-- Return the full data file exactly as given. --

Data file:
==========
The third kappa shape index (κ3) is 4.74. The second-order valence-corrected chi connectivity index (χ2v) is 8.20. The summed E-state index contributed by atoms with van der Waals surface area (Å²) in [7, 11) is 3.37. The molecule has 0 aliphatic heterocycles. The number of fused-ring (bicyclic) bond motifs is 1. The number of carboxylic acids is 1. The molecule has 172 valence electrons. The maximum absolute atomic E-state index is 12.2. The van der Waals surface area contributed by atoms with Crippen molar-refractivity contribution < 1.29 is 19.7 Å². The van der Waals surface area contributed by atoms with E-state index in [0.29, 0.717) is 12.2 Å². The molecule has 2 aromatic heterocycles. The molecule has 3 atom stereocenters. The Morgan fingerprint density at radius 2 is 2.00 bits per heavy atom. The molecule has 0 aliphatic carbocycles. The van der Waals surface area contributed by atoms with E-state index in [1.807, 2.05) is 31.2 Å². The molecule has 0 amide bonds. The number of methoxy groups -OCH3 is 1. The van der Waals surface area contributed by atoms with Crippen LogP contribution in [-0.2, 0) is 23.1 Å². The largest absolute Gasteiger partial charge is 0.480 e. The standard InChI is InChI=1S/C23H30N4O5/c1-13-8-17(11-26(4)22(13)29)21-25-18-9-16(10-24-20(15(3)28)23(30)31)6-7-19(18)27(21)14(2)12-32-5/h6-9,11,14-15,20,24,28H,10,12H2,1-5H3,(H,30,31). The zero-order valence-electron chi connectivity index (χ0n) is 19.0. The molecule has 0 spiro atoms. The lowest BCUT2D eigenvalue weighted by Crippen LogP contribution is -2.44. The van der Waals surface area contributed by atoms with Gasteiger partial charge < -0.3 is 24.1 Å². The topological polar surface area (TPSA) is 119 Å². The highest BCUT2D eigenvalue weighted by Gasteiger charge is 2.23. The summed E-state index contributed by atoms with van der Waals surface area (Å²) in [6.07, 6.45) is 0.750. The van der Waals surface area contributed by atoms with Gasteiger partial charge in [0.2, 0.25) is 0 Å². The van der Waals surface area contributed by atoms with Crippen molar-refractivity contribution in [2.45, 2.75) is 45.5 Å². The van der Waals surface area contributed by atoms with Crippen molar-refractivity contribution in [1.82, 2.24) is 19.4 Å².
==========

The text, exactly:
The third kappa shape index (κ3) is 4.74. The second-order valence-corrected chi connectivity index (χ2v) is 8.20. The summed E-state index contributed by atoms with van der Waals surface area (Å²) in [7, 11) is 3.37. The molecule has 0 aliphatic heterocycles. The number of fused-ring (bicyclic) bond motifs is 1. The number of carboxylic acids is 1. The molecule has 172 valence electrons. The maximum absolute atomic E-state index is 12.2. The van der Waals surface area contributed by atoms with Crippen molar-refractivity contribution < 1.29 is 19.7 Å². The van der Waals surface area contributed by atoms with E-state index in [0.29, 0.717) is 12.2 Å². The molecule has 2 aromatic heterocycles. The molecule has 3 atom stereocenters. The Morgan fingerprint density at radius 2 is 2.00 bits per heavy atom. The molecule has 0 aliphatic carbocycles. The van der Waals surface area contributed by atoms with E-state index in [1.807, 2.05) is 31.2 Å². The molecule has 0 amide bonds. The number of methoxy groups -OCH3 is 1. The van der Waals surface area contributed by atoms with Crippen LogP contribution in [-0.2, 0) is 23.1 Å². The largest absolute Gasteiger partial charge is 0.480 e. The standard InChI is InChI=1S/C23H30N4O5/c1-13-8-17(11-26(4)22(13)29)21-25-18-9-16(10-24-20(15(3)28)23(30)31)6-7-19(18)27(21)14(2)12-32-5/h6-9,11,14-15,20,24,28H,10,12H2,1-5H3,(H,30,31). The zero-order valence-electron chi connectivity index (χ0n) is 19.0. The molecule has 0 spiro atoms. The lowest BCUT2D eigenvalue weighted by Crippen LogP contribution is -2.44. The van der Waals surface area contributed by atoms with Gasteiger partial charge < -0.3 is 24.1 Å². The topological polar surface area (TPSA) is 119 Å². The highest BCUT2D eigenvalue weighted by Gasteiger charge is 2.23. The summed E-state index contributed by atoms with van der Waals surface area (Å²) in [6.07, 6.45) is 0.750. The van der Waals surface area contributed by atoms with Gasteiger partial charge in [0.2, 0.25) is 0 Å². The van der Waals surface area contributed by atoms with Crippen molar-refractivity contribution in [2.45, 2.75) is 45.5 Å². The van der Waals surface area contributed by atoms with Crippen molar-refractivity contribution in [1.82, 2.24) is 19.4 Å².